Cuushe herself was of course delighted with her work, which didn’t only capture the feel of her original song but even made her appreciate new aspects of her own music. The synergy was so strong that they’ve kept on collaborating throughout the years, both with Kuno drawing the cover art for her albums and even with another music video: the fantastic rotoscoping experimentation Spread. As short as that is, it encapsulates her style arguably better than anything else. Kuno’s fascination with infantile imagery – children, sparkles, toys, pastel colors and a general softness – meets her desire to venture into non-standard (albeit far from unique) animation paths, with a particular focus on rotoscope. The seamless switch from live action footage to massively stylized 2D art, which should be at odds with each other, stands as proof of her talent.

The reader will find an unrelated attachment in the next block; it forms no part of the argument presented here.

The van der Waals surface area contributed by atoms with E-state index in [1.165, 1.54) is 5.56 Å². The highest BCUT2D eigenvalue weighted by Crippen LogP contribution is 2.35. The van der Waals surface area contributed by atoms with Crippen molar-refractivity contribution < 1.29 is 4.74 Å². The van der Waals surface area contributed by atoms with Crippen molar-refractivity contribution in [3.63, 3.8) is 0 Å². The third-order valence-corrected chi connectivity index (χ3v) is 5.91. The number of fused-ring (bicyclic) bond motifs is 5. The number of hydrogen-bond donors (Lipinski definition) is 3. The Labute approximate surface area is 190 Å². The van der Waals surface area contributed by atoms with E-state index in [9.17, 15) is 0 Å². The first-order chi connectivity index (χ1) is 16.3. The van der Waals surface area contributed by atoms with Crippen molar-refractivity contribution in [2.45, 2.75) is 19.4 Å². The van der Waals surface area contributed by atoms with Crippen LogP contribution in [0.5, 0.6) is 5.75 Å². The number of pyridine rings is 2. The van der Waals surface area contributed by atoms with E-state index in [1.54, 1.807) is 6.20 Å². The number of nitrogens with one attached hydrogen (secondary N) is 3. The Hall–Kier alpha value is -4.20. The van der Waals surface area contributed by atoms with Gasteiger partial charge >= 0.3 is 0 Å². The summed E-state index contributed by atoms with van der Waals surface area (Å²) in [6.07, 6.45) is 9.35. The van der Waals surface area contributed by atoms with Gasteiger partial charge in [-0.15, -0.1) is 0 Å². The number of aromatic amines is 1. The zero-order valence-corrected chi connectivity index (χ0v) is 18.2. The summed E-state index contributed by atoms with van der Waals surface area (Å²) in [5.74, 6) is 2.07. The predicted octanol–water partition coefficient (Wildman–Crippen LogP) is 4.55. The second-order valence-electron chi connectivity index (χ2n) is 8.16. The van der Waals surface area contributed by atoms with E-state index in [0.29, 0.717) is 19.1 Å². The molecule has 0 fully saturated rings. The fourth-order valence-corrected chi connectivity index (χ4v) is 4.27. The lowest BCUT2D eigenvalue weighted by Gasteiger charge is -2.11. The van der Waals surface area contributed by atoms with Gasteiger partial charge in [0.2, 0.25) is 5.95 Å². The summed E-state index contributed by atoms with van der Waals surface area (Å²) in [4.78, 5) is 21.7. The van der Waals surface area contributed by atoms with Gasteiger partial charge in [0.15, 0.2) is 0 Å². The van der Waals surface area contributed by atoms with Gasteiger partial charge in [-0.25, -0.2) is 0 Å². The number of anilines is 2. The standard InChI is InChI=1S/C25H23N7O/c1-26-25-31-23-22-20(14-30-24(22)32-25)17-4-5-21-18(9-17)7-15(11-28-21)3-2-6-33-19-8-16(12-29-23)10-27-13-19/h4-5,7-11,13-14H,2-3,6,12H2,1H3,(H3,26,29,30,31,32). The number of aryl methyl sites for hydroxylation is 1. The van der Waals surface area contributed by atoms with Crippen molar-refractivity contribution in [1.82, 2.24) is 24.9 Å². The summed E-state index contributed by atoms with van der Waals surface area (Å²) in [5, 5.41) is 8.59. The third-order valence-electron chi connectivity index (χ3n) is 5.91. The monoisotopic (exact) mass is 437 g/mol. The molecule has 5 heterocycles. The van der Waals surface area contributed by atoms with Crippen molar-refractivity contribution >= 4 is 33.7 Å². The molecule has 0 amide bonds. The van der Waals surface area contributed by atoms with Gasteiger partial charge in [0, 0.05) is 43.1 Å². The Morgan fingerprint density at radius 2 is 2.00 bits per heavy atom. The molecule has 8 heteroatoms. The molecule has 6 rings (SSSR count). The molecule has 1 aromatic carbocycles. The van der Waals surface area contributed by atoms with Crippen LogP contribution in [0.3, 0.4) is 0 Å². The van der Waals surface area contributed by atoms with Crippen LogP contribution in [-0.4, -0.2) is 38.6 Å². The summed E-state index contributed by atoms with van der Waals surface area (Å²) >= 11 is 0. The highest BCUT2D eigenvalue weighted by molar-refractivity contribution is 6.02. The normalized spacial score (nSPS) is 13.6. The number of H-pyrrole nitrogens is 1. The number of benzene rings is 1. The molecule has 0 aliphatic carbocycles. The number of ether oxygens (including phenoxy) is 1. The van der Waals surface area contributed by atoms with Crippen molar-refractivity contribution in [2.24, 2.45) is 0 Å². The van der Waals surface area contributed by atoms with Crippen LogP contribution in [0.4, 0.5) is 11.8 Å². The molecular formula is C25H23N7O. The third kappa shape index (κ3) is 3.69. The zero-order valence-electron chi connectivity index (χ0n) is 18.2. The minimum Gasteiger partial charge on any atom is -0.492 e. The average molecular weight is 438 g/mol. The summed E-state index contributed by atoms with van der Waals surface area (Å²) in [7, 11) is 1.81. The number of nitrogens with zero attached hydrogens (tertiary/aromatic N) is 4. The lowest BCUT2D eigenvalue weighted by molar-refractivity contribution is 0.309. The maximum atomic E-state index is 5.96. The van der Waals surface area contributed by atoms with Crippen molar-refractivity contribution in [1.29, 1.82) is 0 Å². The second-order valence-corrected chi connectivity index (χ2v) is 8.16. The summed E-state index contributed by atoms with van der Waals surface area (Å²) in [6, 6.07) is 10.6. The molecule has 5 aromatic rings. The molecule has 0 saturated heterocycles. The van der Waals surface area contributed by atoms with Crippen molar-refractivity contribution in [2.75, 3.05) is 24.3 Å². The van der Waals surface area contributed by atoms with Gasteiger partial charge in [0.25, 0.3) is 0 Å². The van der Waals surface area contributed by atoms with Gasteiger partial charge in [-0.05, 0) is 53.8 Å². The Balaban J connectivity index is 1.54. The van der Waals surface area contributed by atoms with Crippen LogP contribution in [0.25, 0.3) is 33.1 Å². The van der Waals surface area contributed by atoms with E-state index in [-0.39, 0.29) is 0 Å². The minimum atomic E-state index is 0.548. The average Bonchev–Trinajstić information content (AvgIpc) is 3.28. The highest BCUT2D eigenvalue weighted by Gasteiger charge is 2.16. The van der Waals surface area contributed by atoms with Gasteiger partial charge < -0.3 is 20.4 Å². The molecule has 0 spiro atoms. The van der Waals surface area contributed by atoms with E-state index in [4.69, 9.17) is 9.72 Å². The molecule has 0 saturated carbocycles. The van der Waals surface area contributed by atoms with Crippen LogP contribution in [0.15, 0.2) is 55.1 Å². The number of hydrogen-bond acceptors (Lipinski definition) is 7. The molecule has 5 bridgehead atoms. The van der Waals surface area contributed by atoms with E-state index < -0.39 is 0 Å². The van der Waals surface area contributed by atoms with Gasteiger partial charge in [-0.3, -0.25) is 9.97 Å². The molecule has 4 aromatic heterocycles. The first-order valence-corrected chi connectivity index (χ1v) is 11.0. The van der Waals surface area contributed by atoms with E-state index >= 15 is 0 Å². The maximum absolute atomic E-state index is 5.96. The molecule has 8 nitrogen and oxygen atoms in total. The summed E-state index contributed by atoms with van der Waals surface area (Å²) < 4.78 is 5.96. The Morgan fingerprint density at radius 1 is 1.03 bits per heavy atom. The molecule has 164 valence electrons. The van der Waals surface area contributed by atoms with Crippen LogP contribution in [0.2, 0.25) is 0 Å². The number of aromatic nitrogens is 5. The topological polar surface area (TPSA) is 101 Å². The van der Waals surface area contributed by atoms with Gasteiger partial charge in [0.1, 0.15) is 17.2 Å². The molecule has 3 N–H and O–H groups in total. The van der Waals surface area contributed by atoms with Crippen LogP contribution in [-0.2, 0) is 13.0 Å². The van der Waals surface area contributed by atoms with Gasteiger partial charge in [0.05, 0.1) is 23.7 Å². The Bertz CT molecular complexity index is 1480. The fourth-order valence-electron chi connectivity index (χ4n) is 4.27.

Prior to that music video, Kuno had already undertaken a large-scale rotoscope task: acting as the animation director on Shunji Iwai’s award-winning The Case of Hana & Alice (2015), a prequel to his own 2004 live action film. She was involved with the film’s production since the very beginning, which undoubtedly got her more used to operating under a realistic register throughout its production while working with its live action base. Although it’s essentially impossible for a movie like this to meet broad success, Hana & Alice found its audience and fully put Kuno under the spotlight; because of that, her role on the project and even her insight on the world of art, what’s it like to be a woman in the industry, her workflow and so on are documented in interviews like this – well worth watching if you understand French, since she clearly exposes her vision.